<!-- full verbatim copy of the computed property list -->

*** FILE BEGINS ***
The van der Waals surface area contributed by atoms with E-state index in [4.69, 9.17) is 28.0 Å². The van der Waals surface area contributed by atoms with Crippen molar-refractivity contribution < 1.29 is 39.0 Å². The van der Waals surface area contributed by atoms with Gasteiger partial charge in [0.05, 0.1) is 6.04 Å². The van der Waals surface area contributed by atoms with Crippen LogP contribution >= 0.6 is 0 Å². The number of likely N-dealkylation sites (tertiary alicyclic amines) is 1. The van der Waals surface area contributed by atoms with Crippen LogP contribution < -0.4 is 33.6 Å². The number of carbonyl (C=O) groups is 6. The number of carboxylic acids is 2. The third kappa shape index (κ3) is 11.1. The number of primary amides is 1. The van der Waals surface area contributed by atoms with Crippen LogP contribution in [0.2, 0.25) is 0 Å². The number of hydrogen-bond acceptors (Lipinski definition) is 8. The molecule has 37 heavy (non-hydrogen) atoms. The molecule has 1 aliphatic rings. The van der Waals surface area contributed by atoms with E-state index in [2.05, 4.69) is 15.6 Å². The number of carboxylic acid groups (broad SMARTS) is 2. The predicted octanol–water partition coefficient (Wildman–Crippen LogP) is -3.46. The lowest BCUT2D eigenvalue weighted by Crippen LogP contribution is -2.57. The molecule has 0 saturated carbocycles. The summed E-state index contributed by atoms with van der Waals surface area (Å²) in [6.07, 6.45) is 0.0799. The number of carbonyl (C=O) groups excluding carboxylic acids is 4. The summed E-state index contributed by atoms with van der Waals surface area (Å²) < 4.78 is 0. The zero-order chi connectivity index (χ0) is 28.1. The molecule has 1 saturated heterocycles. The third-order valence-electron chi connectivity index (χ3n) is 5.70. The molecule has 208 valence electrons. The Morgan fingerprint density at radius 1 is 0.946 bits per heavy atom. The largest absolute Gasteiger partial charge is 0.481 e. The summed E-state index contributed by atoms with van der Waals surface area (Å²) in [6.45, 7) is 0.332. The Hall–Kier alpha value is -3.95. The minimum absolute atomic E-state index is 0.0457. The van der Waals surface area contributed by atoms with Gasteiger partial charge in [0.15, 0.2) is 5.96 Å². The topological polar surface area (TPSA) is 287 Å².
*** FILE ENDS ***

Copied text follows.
The van der Waals surface area contributed by atoms with E-state index in [4.69, 9.17) is 28.0 Å². The van der Waals surface area contributed by atoms with Crippen molar-refractivity contribution < 1.29 is 39.0 Å². The van der Waals surface area contributed by atoms with Gasteiger partial charge in [0.05, 0.1) is 6.04 Å². The van der Waals surface area contributed by atoms with Crippen LogP contribution >= 0.6 is 0 Å². The number of likely N-dealkylation sites (tertiary alicyclic amines) is 1. The van der Waals surface area contributed by atoms with Crippen LogP contribution < -0.4 is 33.6 Å². The number of carbonyl (C=O) groups is 6. The number of carboxylic acids is 2. The third kappa shape index (κ3) is 11.1. The number of primary amides is 1. The van der Waals surface area contributed by atoms with Crippen LogP contribution in [0.2, 0.25) is 0 Å². The number of hydrogen-bond acceptors (Lipinski definition) is 8. The molecule has 37 heavy (non-hydrogen) atoms. The molecule has 1 aliphatic rings. The van der Waals surface area contributed by atoms with E-state index in [2.05, 4.69) is 15.6 Å². The number of carboxylic acid groups (broad SMARTS) is 2. The predicted octanol–water partition coefficient (Wildman–Crippen LogP) is -3.46. The lowest BCUT2D eigenvalue weighted by Crippen LogP contribution is -2.57. The molecule has 0 saturated carbocycles. The summed E-state index contributed by atoms with van der Waals surface area (Å²) in [6.07, 6.45) is 0.0799. The number of carbonyl (C=O) groups excluding carboxylic acids is 4. The summed E-state index contributed by atoms with van der Waals surface area (Å²) < 4.78 is 0. The zero-order chi connectivity index (χ0) is 28.1. The molecule has 1 saturated heterocycles. The third-order valence-electron chi connectivity index (χ3n) is 5.70. The molecule has 208 valence electrons. The Morgan fingerprint density at radius 1 is 0.946 bits per heavy atom. The largest absolute Gasteiger partial charge is 0.481 e. The summed E-state index contributed by atoms with van der Waals surface area (Å²) in [6.45, 7) is 0.332. The Hall–Kier alpha value is -3.95. The minimum absolute atomic E-state index is 0.0457. The van der Waals surface area contributed by atoms with Gasteiger partial charge in [0.15, 0.2) is 5.96 Å². The topological polar surface area (TPSA) is 287 Å².